One-third of paradise
Feb 24th 2005 | WASHINGTON, DC
Can southern Iraq's marshes be restored?

The second story is a little bit more arcane but a fascinating one if you are at all interested in the saga of America's space programme. It highlights an odd bit of American non-proliferation legislation that will prevent the US buying Russian Soyuz rockets, the article argues that it could have profound implications for the future of the space programme.

No plan B for outer space
Mar 10th 2005 America's plans for humans to explore space may cause it to relax its laws on weapons proliferation

Another space story, this one behind the subscription wall. A young researcher in the US has been analysing pictures from the Hubble telescope and argues in her PhD thesis that the images owe rather more to artistic license than those behind the pictures let on. The piece goes on to say that it is the popularity of images from Hubble that have given the instrument such widescale support, and why there is such a fight on to preserve it. Many of the images go through a lot of processing in order for them to look like the amazing polished pictures we see, and some artefacts (i.e. things that are not there) are left in the picture for effect. This may not matter, but it isn't science. What I didn't get the space to mention in the piece, but is well known, is that the Hubble Archive Project-the team that creates these pictures-actually has a tiny amount of dedicated telescope time in order to take the pictures. This has been slightly controversial because a telescope that was designed and built for science is being used to take pretty pictures. This tiny diversion of resources is finally paying off as even the politicians join the fight to save Hubble.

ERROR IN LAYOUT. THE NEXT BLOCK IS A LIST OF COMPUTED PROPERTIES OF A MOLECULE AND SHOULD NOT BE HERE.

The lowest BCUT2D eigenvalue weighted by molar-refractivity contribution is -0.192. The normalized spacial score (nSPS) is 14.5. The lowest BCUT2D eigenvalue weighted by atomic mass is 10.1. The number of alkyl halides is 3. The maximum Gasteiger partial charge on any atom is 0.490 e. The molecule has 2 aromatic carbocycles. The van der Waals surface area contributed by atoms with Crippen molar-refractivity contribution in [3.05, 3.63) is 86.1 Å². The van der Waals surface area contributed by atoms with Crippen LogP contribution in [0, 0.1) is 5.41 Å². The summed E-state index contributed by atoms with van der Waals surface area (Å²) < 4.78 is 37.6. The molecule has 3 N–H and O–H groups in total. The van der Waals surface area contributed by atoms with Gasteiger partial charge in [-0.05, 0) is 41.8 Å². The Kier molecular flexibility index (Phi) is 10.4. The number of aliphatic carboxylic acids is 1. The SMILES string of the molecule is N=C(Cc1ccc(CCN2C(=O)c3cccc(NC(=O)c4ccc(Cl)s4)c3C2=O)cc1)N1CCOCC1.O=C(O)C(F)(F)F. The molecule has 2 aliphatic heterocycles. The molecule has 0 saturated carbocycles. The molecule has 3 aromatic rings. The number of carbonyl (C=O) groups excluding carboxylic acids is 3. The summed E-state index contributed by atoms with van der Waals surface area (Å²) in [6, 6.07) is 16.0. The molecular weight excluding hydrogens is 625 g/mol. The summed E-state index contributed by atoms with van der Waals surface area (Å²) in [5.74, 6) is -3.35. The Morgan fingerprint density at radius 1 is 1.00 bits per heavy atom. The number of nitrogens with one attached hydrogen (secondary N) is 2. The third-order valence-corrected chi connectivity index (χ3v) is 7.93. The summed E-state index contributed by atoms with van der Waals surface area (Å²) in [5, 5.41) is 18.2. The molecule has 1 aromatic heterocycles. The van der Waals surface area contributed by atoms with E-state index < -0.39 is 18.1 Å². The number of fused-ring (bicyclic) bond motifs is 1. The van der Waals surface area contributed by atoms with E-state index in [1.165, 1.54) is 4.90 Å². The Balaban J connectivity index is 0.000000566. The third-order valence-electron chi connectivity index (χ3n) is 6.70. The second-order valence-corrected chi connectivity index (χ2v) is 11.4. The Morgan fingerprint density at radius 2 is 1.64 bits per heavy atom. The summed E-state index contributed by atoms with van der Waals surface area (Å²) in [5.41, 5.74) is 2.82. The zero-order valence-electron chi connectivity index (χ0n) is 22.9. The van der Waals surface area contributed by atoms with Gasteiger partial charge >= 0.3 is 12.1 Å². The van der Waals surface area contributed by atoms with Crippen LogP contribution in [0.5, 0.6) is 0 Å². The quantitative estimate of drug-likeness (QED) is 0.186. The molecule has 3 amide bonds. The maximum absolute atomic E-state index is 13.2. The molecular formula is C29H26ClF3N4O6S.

Heavenly light
Feb 24th 2005 | WASHINGTON, DC People are too attached to Hubble's pictures to let the space telescope go

This is a little round up of the Millennium Ecosystem Report, an accurate but slightly depressing global view of the state of the planet's ecosystem services. A forest, a grassland, a wetland, a pond are all examples of ecosystems. A byproduct of the species that live in them are a number of services, such as water filtration and pollination of crops. Basically a lot of stuff we get from nature for free. The good news is that it is becoming increasingly clear that these services are something that we depend on and that there is quite a lot we can do to improve their status. Subscribers only.

Habitats for humanity
Mar 31st 2005 A new report suggests that humanity is stretching its natural assets

Finally, a little piece that tries to clear up confusion about whether or not life on Mars has been discovered. The short answer is that it hasn't, although several reports have suggested an announcement is imminent. Subscribers only.

Life on Mars!!! (Not)
Mar 3rd 2005 Martians, or the lack of them, sow discord on Earth